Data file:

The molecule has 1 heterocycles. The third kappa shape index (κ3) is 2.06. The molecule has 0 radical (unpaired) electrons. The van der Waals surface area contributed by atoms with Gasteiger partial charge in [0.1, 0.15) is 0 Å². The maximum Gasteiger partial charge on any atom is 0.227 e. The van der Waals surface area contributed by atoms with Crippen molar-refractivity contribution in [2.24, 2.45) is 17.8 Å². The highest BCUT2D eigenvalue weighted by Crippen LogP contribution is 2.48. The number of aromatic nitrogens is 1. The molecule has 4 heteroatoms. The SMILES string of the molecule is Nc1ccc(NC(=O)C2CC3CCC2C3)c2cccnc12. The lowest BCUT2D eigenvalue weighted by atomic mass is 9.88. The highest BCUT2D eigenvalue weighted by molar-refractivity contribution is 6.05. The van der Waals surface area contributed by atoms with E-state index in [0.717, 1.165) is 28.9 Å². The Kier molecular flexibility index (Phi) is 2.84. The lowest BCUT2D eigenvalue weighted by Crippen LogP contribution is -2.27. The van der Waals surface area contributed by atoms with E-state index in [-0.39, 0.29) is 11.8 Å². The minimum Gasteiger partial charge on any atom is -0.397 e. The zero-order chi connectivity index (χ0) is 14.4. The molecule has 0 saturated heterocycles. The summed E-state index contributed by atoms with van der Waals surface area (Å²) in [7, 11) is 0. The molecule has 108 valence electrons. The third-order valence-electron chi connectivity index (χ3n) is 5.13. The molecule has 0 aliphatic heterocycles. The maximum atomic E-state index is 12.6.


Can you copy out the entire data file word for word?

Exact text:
The molecule has 1 heterocycles. The third kappa shape index (κ3) is 2.06. The molecule has 0 radical (unpaired) electrons. The van der Waals surface area contributed by atoms with Gasteiger partial charge in [0.1, 0.15) is 0 Å². The maximum Gasteiger partial charge on any atom is 0.227 e. The van der Waals surface area contributed by atoms with Crippen molar-refractivity contribution in [2.24, 2.45) is 17.8 Å². The highest BCUT2D eigenvalue weighted by Crippen LogP contribution is 2.48. The number of aromatic nitrogens is 1. The molecule has 4 heteroatoms. The SMILES string of the molecule is Nc1ccc(NC(=O)C2CC3CCC2C3)c2cccnc12. The lowest BCUT2D eigenvalue weighted by atomic mass is 9.88. The highest BCUT2D eigenvalue weighted by molar-refractivity contribution is 6.05. The van der Waals surface area contributed by atoms with E-state index in [0.717, 1.165) is 28.9 Å². The Kier molecular flexibility index (Phi) is 2.84. The lowest BCUT2D eigenvalue weighted by Crippen LogP contribution is -2.27. The van der Waals surface area contributed by atoms with E-state index in [-0.39, 0.29) is 11.8 Å². The minimum Gasteiger partial charge on any atom is -0.397 e. The zero-order chi connectivity index (χ0) is 14.4. The molecule has 0 saturated heterocycles. The summed E-state index contributed by atoms with van der Waals surface area (Å²) in [7, 11) is 0. The molecule has 108 valence electrons. The third-order valence-electron chi connectivity index (χ3n) is 5.13. The molecule has 0 aliphatic heterocycles. The maximum atomic E-state index is 12.6.